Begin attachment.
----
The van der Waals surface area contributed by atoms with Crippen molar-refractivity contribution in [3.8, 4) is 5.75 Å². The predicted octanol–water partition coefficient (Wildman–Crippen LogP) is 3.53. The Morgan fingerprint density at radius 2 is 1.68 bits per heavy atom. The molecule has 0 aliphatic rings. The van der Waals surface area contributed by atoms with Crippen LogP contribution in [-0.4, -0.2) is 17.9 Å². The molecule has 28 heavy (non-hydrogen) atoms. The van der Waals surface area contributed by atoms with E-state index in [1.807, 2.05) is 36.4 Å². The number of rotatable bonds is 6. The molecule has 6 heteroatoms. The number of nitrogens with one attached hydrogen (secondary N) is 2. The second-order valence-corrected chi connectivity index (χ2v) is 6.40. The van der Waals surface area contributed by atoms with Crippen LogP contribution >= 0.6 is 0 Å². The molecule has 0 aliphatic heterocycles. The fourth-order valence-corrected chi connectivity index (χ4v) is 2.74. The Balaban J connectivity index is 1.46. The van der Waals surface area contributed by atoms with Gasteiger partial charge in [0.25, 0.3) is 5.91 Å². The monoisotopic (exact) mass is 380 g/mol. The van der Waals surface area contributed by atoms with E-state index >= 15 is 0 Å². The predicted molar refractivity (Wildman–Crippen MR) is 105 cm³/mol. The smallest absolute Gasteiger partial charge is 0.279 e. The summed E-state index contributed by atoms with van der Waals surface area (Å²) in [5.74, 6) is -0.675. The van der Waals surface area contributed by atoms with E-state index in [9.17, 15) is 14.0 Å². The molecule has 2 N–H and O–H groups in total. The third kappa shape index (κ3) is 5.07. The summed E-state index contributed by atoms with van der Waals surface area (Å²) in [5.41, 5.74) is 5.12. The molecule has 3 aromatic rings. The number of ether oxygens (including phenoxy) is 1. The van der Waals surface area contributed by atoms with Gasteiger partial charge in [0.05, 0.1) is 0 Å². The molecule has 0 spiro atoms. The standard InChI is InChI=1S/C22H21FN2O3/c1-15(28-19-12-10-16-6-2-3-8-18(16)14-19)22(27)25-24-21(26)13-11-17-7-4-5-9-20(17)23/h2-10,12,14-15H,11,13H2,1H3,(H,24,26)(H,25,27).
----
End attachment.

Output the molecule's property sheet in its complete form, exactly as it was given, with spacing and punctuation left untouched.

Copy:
The van der Waals surface area contributed by atoms with Crippen molar-refractivity contribution in [3.8, 4) is 5.75 Å². The predicted octanol–water partition coefficient (Wildman–Crippen LogP) is 3.53. The Morgan fingerprint density at radius 2 is 1.68 bits per heavy atom. The molecule has 0 aliphatic rings. The van der Waals surface area contributed by atoms with Crippen LogP contribution in [-0.4, -0.2) is 17.9 Å². The molecule has 28 heavy (non-hydrogen) atoms. The van der Waals surface area contributed by atoms with E-state index in [1.807, 2.05) is 36.4 Å². The number of rotatable bonds is 6. The molecule has 6 heteroatoms. The number of nitrogens with one attached hydrogen (secondary N) is 2. The second-order valence-corrected chi connectivity index (χ2v) is 6.40. The van der Waals surface area contributed by atoms with Crippen LogP contribution >= 0.6 is 0 Å². The molecule has 0 aliphatic heterocycles. The fourth-order valence-corrected chi connectivity index (χ4v) is 2.74. The Balaban J connectivity index is 1.46. The van der Waals surface area contributed by atoms with Gasteiger partial charge in [0.25, 0.3) is 5.91 Å². The monoisotopic (exact) mass is 380 g/mol. The van der Waals surface area contributed by atoms with E-state index >= 15 is 0 Å². The predicted molar refractivity (Wildman–Crippen MR) is 105 cm³/mol. The smallest absolute Gasteiger partial charge is 0.279 e. The summed E-state index contributed by atoms with van der Waals surface area (Å²) in [5.74, 6) is -0.675. The van der Waals surface area contributed by atoms with E-state index in [9.17, 15) is 14.0 Å². The molecule has 2 N–H and O–H groups in total. The third kappa shape index (κ3) is 5.07. The summed E-state index contributed by atoms with van der Waals surface area (Å²) in [5.41, 5.74) is 5.12. The molecule has 3 aromatic rings. The number of ether oxygens (including phenoxy) is 1. The van der Waals surface area contributed by atoms with Gasteiger partial charge in [0.05, 0.1) is 0 Å². The molecule has 0 spiro atoms. The standard InChI is InChI=1S/C22H21FN2O3/c1-15(28-19-12-10-16-6-2-3-8-18(16)14-19)22(27)25-24-21(26)13-11-17-7-4-5-9-20(17)23/h2-10,12,14-15H,11,13H2,1H3,(H,24,26)(H,25,27).